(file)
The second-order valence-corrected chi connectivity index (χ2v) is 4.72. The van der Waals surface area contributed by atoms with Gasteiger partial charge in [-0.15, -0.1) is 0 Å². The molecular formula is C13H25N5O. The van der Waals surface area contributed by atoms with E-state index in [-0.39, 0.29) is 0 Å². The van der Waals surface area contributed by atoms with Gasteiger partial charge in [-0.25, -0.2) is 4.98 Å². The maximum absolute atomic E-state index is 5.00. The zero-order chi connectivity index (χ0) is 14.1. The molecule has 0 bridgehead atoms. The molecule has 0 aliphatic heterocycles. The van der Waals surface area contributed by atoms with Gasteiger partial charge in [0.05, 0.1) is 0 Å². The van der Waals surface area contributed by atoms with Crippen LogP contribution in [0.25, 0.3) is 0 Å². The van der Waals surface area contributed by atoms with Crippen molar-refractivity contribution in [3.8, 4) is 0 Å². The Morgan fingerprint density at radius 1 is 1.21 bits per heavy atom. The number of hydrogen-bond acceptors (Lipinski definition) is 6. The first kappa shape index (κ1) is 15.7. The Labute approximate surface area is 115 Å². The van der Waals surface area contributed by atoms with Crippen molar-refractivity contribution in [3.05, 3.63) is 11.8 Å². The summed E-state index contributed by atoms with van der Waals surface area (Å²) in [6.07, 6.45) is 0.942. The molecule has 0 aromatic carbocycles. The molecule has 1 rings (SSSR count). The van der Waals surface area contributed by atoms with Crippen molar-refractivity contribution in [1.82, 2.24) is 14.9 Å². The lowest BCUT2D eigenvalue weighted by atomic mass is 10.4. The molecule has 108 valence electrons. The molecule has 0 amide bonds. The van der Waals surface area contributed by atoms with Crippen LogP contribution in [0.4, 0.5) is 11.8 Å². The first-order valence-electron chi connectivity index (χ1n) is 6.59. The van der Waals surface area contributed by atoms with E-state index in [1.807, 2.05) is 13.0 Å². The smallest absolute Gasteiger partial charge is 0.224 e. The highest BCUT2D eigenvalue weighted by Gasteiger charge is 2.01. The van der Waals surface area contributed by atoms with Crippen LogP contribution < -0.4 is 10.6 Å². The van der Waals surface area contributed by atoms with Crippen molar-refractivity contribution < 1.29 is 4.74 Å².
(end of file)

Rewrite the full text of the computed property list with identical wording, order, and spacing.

The second-order valence-corrected chi connectivity index (χ2v) is 4.72. The van der Waals surface area contributed by atoms with Gasteiger partial charge in [-0.15, -0.1) is 0 Å². The molecular formula is C13H25N5O. The van der Waals surface area contributed by atoms with E-state index in [-0.39, 0.29) is 0 Å². The van der Waals surface area contributed by atoms with Gasteiger partial charge in [-0.25, -0.2) is 4.98 Å². The maximum absolute atomic E-state index is 5.00. The zero-order chi connectivity index (χ0) is 14.1. The molecule has 0 bridgehead atoms. The molecule has 0 aliphatic heterocycles. The van der Waals surface area contributed by atoms with Gasteiger partial charge in [0.05, 0.1) is 0 Å². The van der Waals surface area contributed by atoms with Crippen LogP contribution in [0.25, 0.3) is 0 Å². The van der Waals surface area contributed by atoms with Crippen molar-refractivity contribution in [3.8, 4) is 0 Å². The Morgan fingerprint density at radius 1 is 1.21 bits per heavy atom. The number of hydrogen-bond acceptors (Lipinski definition) is 6. The first kappa shape index (κ1) is 15.7. The Labute approximate surface area is 115 Å². The van der Waals surface area contributed by atoms with Crippen molar-refractivity contribution in [3.05, 3.63) is 11.8 Å². The summed E-state index contributed by atoms with van der Waals surface area (Å²) in [6.07, 6.45) is 0.942. The molecule has 0 aromatic carbocycles. The molecule has 1 rings (SSSR count). The van der Waals surface area contributed by atoms with Crippen molar-refractivity contribution in [1.82, 2.24) is 14.9 Å². The lowest BCUT2D eigenvalue weighted by atomic mass is 10.4. The molecule has 108 valence electrons. The molecule has 0 amide bonds. The van der Waals surface area contributed by atoms with Crippen LogP contribution in [0.4, 0.5) is 11.8 Å². The first-order valence-electron chi connectivity index (χ1n) is 6.59. The van der Waals surface area contributed by atoms with E-state index in [1.807, 2.05) is 13.0 Å². The smallest absolute Gasteiger partial charge is 0.224 e. The highest BCUT2D eigenvalue weighted by Gasteiger charge is 2.01. The van der Waals surface area contributed by atoms with Crippen LogP contribution < -0.4 is 10.6 Å². The van der Waals surface area contributed by atoms with Crippen molar-refractivity contribution < 1.29 is 4.74 Å².